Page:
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Entries in Adaptations (184)

Thursday
Sep012016

Derek Cianfrance: the Now and the Next

by Josh Forward

Derek Cianfrance, the man who made cinema fans everyway sit bolt upright with excitement at his stunning debut Blue Valentine is about to release his third feature The Light Between Oceans. Both films, and his second, the multi-generation epic The Place Beyond the Pines, show his preoccupation with the dark intricacies of doomed romances and families pouring out into gripping cinema. His talent with actors is evident again: Reviews are mixed to positive for the film overall, but leads Michael Fassbender and Alicia Vikander, along with supporting player Rachel Weisz are all solidly praised.

Opening wide and based on a popular novel, this is Cianfrance's first dalliance with what could be considered a "mainstream" film. As much as his cinematic fascination with the mucky and the unflinching darkness in human nature can be mainstream at least. But it does have a more traditional narrative and sweeping landscapes to match. The words "sentimental" and "soap opera" are even being bandied around.

His next project, announced this week, may prove a progression of this trajectory. It's another literary adaptation, this time of S.C. Gwynne’s “Empire of the Summer Moon: Quanah Parker and the Rise and Fall of the Comanches, the Most Powerful Indian Tribe in American History". The scale of the story is epic, and it could be his biggest movie yet. Although this is a story without tortured lovers (at least as its driving force), when Cianfrance discusses it, it still sounds firmly in his wheelhouse...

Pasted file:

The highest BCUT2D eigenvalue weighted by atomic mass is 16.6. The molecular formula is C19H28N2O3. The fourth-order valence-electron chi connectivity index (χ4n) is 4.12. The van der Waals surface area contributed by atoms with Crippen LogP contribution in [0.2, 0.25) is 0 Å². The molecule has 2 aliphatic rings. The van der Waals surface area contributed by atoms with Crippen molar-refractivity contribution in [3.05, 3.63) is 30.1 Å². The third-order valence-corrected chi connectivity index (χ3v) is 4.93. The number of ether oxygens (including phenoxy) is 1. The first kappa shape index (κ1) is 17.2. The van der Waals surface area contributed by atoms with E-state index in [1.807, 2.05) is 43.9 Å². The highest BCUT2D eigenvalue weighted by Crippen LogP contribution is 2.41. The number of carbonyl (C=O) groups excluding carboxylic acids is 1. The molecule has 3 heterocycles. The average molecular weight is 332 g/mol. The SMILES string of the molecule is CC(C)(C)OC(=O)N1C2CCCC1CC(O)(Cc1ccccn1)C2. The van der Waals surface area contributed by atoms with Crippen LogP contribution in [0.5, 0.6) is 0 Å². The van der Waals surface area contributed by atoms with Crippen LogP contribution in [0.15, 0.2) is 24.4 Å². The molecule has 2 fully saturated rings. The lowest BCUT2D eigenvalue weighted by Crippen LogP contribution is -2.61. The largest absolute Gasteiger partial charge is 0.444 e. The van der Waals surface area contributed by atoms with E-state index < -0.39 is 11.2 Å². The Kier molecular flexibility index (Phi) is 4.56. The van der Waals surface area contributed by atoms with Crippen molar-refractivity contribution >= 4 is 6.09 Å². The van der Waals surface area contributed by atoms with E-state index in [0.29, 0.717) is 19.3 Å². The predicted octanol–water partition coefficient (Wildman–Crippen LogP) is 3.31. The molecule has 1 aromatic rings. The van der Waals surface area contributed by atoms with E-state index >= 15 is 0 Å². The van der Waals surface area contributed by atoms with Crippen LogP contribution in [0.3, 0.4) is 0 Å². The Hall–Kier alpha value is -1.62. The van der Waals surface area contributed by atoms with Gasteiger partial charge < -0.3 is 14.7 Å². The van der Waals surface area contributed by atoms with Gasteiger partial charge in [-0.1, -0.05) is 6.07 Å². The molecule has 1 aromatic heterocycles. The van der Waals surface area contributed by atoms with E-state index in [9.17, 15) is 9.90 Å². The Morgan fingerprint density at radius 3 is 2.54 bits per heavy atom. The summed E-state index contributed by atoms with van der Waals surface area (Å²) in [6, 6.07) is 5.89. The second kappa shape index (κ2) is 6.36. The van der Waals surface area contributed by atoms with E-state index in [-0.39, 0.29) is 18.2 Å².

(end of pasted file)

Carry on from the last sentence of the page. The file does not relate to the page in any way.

The passing of the torch, passing of pain, and decisions, and the ripple effect of decisions".

The same quote could easily be said about The Place Beyond the Pines.

This film has taken a long journey to screen. A screenplay based on the same book was developed in 2010 by Diana Ossana and Larry McMurtry, the Oscar winning screenwriters of Brokeback Mountain. This would have been their first film since that masterpiece in 2005, but this adaptation appears to have nothing to do with this development, with the script written by Cianfrance himself with his Pines co-writer Darius Marder over the last three years. It's a shame we won't see another script yet from current one hit wonders McMurty and Ossana, but Cianfrance has certainly earned his auteur stripes and screenwriting chops. 

No actors have been attached yet, but cross all fingers and toes that some great Native American actors find representation on our screens.

Monday
Aug222016

Swing, Tarzan, Swing! Ch.7: Oscar Loves "Greystoke"

During this summer of the Tarzan reboot we've revisited past films in the long history of Tarzan on film. Four more episodes to go!

Impossible as it may be to move Tarzan away from his ultra-specific origins as a colonial era fantasy, filmmakers have tried over and over again to do exactly that. As we've seen in past installments of our "Swing, Tarzan, Swing!" series, he keeps changing with the times despite his historical baggage. We've seen starkly different depictions of his relationship to Jane from equal partners to Head of the Household suburban conformity. The Lord of the Apes even tried to get bachelor hip with the 1960s at the beginning of the James Bond frenzy. Nearly every Tarzan on television has attempted to place him closer to the actual timeline in which it aired. The new Legend of Tarzan (reviewed) works hard to downplay the racism in the myth, but it's never going completely away given that the story is, at heart, about a white man who becomes king of the jungle and often the savior of Africans in his ongoing adventures.